Trust the Creative Process

One of my latest favorite tech/product reads, after Zero to One, is Ed Catmull’s Creativity, Inc. These are my notes:

Visual polish frequently doesn’t matter. Get the story right.

My answer to Peter Thiel’s famous interview question, “What important truth do very few people agree with you on?”

I started out as a graphic designer working on brand systems, then became a mobile designer tinkering interfaces on small screens. Now, I’m figuring out why we build what we build as a product designer at Etsy. Over the years, I’ve slowly arrived at the conclusion that design isn’t going to change the world. Stories, on the other hand, will. The why behind what we do lasts.

Being on the lookout for problems was not the same as seeing problems.

Ronald Cohen talked about a similar concept in his book The Second Bounce of the Ball. He argues that in business, most people can see the first bounce of the ball, but very few can predict where the ball is going to hit on the second bounce. Seeing problems requires the same level of intuition, gut and trust. That’s also what distinguishes an excellent manager vs. a good one.

Get the right people. It’s more important than the right idea.

When I was deciding whether to join a small 4-person startup called Grand St. back in 2013, I asked the founders how they had arrived at the idea of a indie hardware marketplace.

They told me that they had always wanted to work together, so one day, they went for it. They started a company, sat down in a room with a white board and jotted down all their interests and curiosities. Many days and debates later, Grand St. emerged out of the board.

I knew I landed a good team when I heard the story, and now 2 years later, we went through an acquisition together, hired new team members, built some cool products at Etsy, and are still having fun.

Team Halloween Costume at Etsy

If you are taking on a complicated creative project you will almost definitely become lost at some point.

It’s even worse when I admit that there’s very little I can do to help myself. When stuck, I often try the following three things:

  1. Step away. We’re wired to make connections of the world around us. Leaving the project in the drawer for a few days, even hours, can give the brain some space to seek out new connections.
  2. Ask for help. That’s why having a good team matters. I once asked the team to write down one thing they think is core to our culture, and one of them wrote something like “It’s nice to have each other to lean on.” My point exactly.
  3. Trust the process. It’s also the second principle at Pixar, right after “Story is king.” I appreciate yet struggle with this one so much, and thus write more on this topic later in my post.

If you are open about problems you will learn from them.

Our team has a long-standing tradition of passing on a weekly fuck-up flag, to honor (and publicly shame) the two team members who fucked up the most during the week prior.

We’ve shared engineering disasters (the engineers have 80% chance of getting the flag), like I forgot to switch the server and the entire website was down for 3 hours. We’ve talked about personal mistakes, like throwing a birthday party for someones wife, but went too hardcore, so their wife was too hungover the day after. The best part of going around the table and sharing our fuck-ups is that we aren’t necessarily looking for suggestions or advice. We simply admit that we did something wrong and there’s room to be better.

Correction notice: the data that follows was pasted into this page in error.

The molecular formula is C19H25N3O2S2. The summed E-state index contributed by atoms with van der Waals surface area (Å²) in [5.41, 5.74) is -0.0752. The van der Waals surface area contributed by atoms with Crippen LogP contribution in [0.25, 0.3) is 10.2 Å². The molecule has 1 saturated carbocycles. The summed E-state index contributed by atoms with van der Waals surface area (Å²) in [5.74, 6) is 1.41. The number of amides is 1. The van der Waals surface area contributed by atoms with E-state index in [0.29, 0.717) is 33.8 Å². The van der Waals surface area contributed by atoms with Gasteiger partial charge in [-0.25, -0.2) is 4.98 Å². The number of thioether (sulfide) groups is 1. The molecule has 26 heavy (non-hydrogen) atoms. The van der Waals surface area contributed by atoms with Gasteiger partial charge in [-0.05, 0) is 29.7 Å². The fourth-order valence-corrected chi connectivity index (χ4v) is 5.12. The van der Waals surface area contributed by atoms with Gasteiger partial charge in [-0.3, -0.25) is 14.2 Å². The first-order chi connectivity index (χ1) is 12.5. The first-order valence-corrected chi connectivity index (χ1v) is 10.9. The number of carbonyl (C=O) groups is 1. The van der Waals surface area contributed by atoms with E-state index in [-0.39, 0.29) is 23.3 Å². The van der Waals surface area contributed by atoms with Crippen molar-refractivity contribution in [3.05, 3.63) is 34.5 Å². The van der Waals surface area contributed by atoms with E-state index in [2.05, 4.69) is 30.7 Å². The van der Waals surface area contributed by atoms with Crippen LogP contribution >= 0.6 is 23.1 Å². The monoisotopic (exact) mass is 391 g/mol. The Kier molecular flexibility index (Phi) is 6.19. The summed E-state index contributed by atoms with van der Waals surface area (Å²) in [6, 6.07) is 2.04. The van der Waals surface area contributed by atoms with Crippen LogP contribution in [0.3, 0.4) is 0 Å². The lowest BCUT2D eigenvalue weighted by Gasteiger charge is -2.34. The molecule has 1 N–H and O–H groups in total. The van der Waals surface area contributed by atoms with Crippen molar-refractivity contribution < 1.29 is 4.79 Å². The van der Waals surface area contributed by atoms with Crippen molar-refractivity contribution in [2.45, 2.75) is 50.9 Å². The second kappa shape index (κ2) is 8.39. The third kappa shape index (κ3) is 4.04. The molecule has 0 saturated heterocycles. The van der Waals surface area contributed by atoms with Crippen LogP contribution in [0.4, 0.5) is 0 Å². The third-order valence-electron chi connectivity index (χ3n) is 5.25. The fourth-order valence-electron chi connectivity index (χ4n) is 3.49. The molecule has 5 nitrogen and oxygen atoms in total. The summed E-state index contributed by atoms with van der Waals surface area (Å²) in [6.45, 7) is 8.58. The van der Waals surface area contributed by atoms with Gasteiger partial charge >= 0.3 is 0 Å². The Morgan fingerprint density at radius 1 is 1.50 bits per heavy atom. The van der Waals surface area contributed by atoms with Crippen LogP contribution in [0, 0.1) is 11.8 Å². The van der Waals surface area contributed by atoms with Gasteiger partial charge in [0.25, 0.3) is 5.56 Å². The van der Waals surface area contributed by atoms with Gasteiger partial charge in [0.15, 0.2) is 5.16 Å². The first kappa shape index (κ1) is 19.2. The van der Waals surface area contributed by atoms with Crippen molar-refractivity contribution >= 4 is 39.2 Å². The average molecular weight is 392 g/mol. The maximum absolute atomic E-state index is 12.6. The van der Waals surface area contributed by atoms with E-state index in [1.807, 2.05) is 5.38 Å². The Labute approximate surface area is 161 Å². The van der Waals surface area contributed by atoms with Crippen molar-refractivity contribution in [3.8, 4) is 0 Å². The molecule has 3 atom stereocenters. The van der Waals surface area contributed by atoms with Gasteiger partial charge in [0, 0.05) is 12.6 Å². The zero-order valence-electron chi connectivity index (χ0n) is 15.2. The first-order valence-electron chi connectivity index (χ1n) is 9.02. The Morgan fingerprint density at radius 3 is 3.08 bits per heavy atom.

This, unsurprisingly, has been one of the most clear signs of someone’s maturity. As the sole designer on the team, I work with 7 engineers, and those who own their mistakes are always the best and easiest to work with.

The world is often unkind to new talent, new creations. The new needs friends.

Anton Ego, the food critic from Ratatouille, delivered that line.

Link to image

How do you encourage innovation in a large company that’s constantly churning to remain agile and keep their competitive advantage? Set aside effort, and dedicate time, resources and mental energy. There’s a reason why Skunk Works and Google X exist, and the effort must be respected from everyone within the company. Think long-term ROI.

Creativity is a marathon. Pace yourself.

I’ve been training for my first marathon for about 2 months now, and every time I bring myself to the park loop on early Sunday mornings, I have to remind myself that it’s okay to start slow. It’s a game of endurance, and I need to persist.

This brings me back to “trust the process.” The second most important principle at Pixar. Certain process is easier to trust than others. Marathon training, for example, doesn’t take a whole lot of convincing. As long as I follow through the program, my body will be fit and able to finish the 26.2-mile run.

But creativity doesn’t have a set training program. How can we trust the process when we are directionless and utterly lost in seeking the solution, especially when we have no idea whether the solution exists after all?

We trust the process because there’s no other way to reach the other end, and giving up isn’t an option. We steer the ship and follow what’s true and important to us, through rain, fog and storms, and pray that something, anything, will be worth the painstaking effort. The truth, as I’ve lately come to realize, is that the effort and the journey itself is worthy, and perhaps that’s enough.

As Catmull puts it, the future is a direction, after all, not a destination.

Lesson #1? Persist.

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